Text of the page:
a): (1) an external EMA system (OctoMag; Aeon Scientific GmbH, Switzerland) that generates a 3D magnetic field (nominal maximum magnetic field intensity is 120 mT, and maximum field for continues use is 40 mT this data provided by the manufacturer, for design details see [7
]), (2) a novel flexible microrobot (Figure 2
b shows the optical camera view of the microrobot and Figure 2
c shows the microrobot in an X-ray image), (3) two optical cameras (side and top views), used for simplicity and which will be replaced by an X-ray system in future studies, and (4) a computer and user interface. Since the ultimate goal is to achieve human scale workspace, achieving acceptable performance in lower magnetic intensity is the desired objective. Therefore, in the previous work, 15 mT was considered for microrobot steering [1
]. Furthermore, the relationship between different field intensity and the deformation angle previously introduced and high deformation (132.7°) under 15 mT field intensity was achieved [25
The OctoMag has a homogeneous magnetic field of 80 mm × 80 mm × 60 mm. In the system, the coils configuration was optimized to provide this homogeneous field [7
] and the system was successfully used for magnetic steering of microrobots in a number of studies [1
Polydimethylsiloxane (PDMS) (Sylgard 184; Dow Corning Corp., Midland, MI, USA), which has a low elastic modulus and a high Poisson ratio, was used for flexible microrobot fabrication. The novel microrobot consisted of two permanent magnets, which are placed at an equal distance within a PDMS matrix and used to steer the guidewire, and a micro spring to connect the guidewire and microrobot. The OctoMag actuation system [7
] can generate a 3D magnetic field of constant magnitude that varies in direction. As the field direction changes, the microrobot experiences a magnetic torque, forcing realignment in the direction of the field. Thus, the microrobot can be magnetically steered in the direction of interest (Figure 1
The material of micro-spring is cold drawn alloyed steel containing carbon, silicon, manganese. The outer diameter, inner diameter, length, and wire thickness are 500 μm, 380 μm, 2000 μm, and 60 μm, respectively.
The OctoMag system shown in Figure 2
afforded five degrees of freedom (DOFs) to untethered microrobots (three position DOFs, two orientation DOFs) [7
]. The system can also control the tethered microrobot (with two DOFs
) by changing the direction of the magnetic field. The microrobot was positioned in the center of the workspace with the orientation is shown in Figure 2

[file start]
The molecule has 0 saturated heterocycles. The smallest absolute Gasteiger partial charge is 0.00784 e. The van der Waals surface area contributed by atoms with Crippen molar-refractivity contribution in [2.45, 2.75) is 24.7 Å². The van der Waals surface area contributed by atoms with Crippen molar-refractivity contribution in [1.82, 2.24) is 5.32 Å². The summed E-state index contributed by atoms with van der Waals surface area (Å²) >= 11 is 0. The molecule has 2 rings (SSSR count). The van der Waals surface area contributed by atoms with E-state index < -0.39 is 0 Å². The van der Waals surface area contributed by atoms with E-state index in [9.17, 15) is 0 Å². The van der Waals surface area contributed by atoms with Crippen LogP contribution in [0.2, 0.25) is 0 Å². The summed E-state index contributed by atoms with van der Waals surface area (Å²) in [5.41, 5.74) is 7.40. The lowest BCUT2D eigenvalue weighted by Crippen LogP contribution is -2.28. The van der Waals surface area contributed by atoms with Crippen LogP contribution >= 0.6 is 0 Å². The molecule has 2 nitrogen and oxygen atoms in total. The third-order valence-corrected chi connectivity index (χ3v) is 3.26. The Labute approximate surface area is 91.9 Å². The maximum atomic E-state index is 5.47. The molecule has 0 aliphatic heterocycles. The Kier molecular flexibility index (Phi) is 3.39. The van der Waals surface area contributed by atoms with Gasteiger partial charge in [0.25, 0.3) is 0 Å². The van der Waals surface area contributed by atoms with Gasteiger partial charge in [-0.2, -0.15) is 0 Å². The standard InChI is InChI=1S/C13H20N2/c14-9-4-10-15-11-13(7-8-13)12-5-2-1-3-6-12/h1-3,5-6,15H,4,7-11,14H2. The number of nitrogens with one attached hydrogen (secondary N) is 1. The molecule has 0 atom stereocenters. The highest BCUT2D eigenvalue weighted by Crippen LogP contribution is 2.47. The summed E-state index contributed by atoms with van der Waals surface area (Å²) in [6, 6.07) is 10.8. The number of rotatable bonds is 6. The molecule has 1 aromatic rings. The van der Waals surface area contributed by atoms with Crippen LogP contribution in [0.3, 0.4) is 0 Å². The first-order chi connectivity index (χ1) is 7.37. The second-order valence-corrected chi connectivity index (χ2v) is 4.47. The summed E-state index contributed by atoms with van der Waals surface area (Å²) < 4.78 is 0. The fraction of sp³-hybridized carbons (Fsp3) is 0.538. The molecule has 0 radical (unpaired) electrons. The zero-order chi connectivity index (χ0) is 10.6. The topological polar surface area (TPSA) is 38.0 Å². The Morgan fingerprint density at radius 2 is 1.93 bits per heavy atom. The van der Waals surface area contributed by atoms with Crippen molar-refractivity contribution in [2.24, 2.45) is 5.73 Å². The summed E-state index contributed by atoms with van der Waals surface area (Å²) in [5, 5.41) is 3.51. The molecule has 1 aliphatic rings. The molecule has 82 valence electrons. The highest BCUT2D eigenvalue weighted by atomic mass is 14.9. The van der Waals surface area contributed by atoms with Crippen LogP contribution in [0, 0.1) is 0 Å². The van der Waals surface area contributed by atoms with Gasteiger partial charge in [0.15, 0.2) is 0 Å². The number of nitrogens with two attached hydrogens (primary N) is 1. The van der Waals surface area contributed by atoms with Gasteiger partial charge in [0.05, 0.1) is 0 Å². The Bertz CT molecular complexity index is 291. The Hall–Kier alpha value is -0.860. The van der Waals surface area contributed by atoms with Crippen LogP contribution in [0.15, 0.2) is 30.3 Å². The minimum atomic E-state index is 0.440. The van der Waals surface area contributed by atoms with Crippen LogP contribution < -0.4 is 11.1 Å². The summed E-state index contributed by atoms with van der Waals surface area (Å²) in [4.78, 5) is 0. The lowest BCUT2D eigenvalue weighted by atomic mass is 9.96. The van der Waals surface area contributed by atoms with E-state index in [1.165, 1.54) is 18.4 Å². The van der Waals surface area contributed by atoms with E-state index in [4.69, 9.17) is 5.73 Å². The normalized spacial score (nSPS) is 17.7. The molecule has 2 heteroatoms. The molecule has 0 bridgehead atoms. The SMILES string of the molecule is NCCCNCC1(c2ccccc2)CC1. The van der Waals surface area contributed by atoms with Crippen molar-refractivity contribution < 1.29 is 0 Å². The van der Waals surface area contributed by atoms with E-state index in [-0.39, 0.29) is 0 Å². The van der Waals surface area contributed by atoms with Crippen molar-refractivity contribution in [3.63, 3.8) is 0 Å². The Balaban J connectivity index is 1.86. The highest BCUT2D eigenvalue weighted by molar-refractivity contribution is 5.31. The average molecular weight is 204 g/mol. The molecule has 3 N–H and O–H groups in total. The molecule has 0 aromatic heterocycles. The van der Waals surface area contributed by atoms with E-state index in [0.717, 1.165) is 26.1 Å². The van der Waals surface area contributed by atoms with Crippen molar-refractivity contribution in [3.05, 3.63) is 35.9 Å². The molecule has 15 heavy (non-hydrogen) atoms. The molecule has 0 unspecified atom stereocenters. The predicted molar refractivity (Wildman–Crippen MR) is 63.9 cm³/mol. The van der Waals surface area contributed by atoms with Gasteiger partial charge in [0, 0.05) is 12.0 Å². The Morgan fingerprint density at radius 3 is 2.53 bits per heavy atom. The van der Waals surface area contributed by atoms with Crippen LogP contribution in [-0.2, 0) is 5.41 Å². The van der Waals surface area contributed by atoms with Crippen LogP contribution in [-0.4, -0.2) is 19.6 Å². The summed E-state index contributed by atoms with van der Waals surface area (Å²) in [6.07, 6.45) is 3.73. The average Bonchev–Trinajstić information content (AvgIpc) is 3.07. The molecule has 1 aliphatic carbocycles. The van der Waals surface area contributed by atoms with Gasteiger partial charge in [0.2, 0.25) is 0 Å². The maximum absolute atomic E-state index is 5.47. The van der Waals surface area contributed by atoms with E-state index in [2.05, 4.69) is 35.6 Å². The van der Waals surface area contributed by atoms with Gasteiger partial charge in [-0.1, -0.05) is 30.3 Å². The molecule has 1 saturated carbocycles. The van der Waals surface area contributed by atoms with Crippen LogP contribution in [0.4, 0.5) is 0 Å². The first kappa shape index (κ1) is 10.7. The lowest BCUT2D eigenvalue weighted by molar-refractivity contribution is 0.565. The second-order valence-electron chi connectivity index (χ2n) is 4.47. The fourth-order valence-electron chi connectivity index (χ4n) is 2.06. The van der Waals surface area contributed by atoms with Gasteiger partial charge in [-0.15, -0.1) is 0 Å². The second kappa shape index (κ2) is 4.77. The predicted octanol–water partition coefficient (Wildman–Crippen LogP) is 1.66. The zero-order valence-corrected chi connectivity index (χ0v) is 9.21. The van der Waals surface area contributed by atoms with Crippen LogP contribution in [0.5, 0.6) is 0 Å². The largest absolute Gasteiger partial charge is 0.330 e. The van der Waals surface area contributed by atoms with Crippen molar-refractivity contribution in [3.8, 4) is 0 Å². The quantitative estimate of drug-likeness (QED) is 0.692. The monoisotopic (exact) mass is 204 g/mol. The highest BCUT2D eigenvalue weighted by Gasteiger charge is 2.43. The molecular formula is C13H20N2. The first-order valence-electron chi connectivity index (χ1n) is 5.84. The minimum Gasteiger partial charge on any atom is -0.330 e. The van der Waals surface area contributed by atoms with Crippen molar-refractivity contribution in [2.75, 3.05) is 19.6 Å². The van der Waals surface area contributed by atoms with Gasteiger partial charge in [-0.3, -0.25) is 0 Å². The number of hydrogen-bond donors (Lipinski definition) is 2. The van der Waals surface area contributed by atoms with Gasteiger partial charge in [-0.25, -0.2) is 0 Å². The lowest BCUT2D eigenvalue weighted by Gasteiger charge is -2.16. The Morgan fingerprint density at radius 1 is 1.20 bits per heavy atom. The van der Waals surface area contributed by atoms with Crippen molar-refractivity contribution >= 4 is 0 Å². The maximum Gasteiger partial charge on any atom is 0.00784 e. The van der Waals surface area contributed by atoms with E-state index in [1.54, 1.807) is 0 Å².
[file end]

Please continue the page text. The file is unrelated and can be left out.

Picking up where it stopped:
. Two cameras were used to obtain top and side views in real time.
The Microrobot Fabrication
The microrobot exhibits high deformability. The micrometer scale enables the guidewire with a flexible microrobot to be inserted into coronary arteries, and high-level deformability enables guidance over a wide range of branch angles. Considering these design objectives, the microrobot was fabricated from PDMS and incorporated two permanent magnets (NdFeB, N52; Ningbo Zhonghang Magnetic Materials Co., Ltd, Zhejiang, China). The microrobot was cylindrical. The microrobot geometry and material properties are listed in Table 1
A replica PDMS mold was prepared as a PDMS master, shown in Figure 3
a. As the mold and beam of the microrobot were made of the same material (PDMS), they tended to stick together after the beam was cured. The surface of the PDMS mold was coated with an anti-adhesive layer using the vapor-SAM (self-assembly monolayer) process. First, the surface of the PDMS mold was activated by an oxygen plasma treatment (CUTE; FEMTO SCIENCE, Seoul, Korea). Next, a hydrophobic layer of trichloro (1H,1H,2H,2H-perfluorooclyl) silane (Sigma-Aldrich, St. Louis, MO, USA) was deposited on the PDMS surfaces by a vapor silanization procedure in a vacuum chamber under a pressure of 0.5 bar at 80 °C for 2 h. This surface treatment prevented the beam from adhering to the mold when separated.
First, the PDMS beam (length 1 mm), permanent magnets, and micro-spring were aligned on the mold. The silicone elastomer mixture was then used to fill the mold in the closed chamber under vacuum followed by curing at 80 °C for 8 h. The final structure was deformed under the magnetic field shown in Figure 3
c,d. The microrobot could be attached to guidewires of various diameters.
A microrobot was developed to improve intravascular guidewire steerability. The microrobot has a flexible structure and permanent magnets. The external magnetic field was used for steering the microrobot. The deformation angle depended on the magnetic gradient, and the direction and intensity of the magnetic field. The gradient was considered zero, the intensity was held constant (15 mT for all experiments), and the field direction was used for steering. The roll ( varied between 0 and 120°) and yaw ( varied between 0 and 360°) angles are used for steering. An algorithm with the system identification approach was utilized for modeling to enhance microrobot control.
To test a complex arbitrary path, the initial letters of BMR were considered. The microrobot was successfully steered to the desired points to show these letters. For 2D arbitrary path steering with letters
maximum deviations of 16.69%, 24.40%, and 14.09% respectively were measured using image processing tools. The practical application of the microrobot steered with a guidewire in a 3D phantom is shown in the Supplementary Video
. Thus, our novel microrobot improves guidewire steerability and will find applications in robot-assisted PCI procedures.
The tailored electromagnetic actuation systems show the potentials of the presented scheme for future human scale experiments. Future works will contain the development of an electromagnetic actuation system with two X-rays for a real-time 3D monitoring. To upscale the electromagnetic actuation system, a cooling system should be integrated with electromagnets to enable higher current utilization. Moreover, bigger electromagnetic coils can be used to increase the workspace. Mathematical and FEM models should be developed to optimize the system design.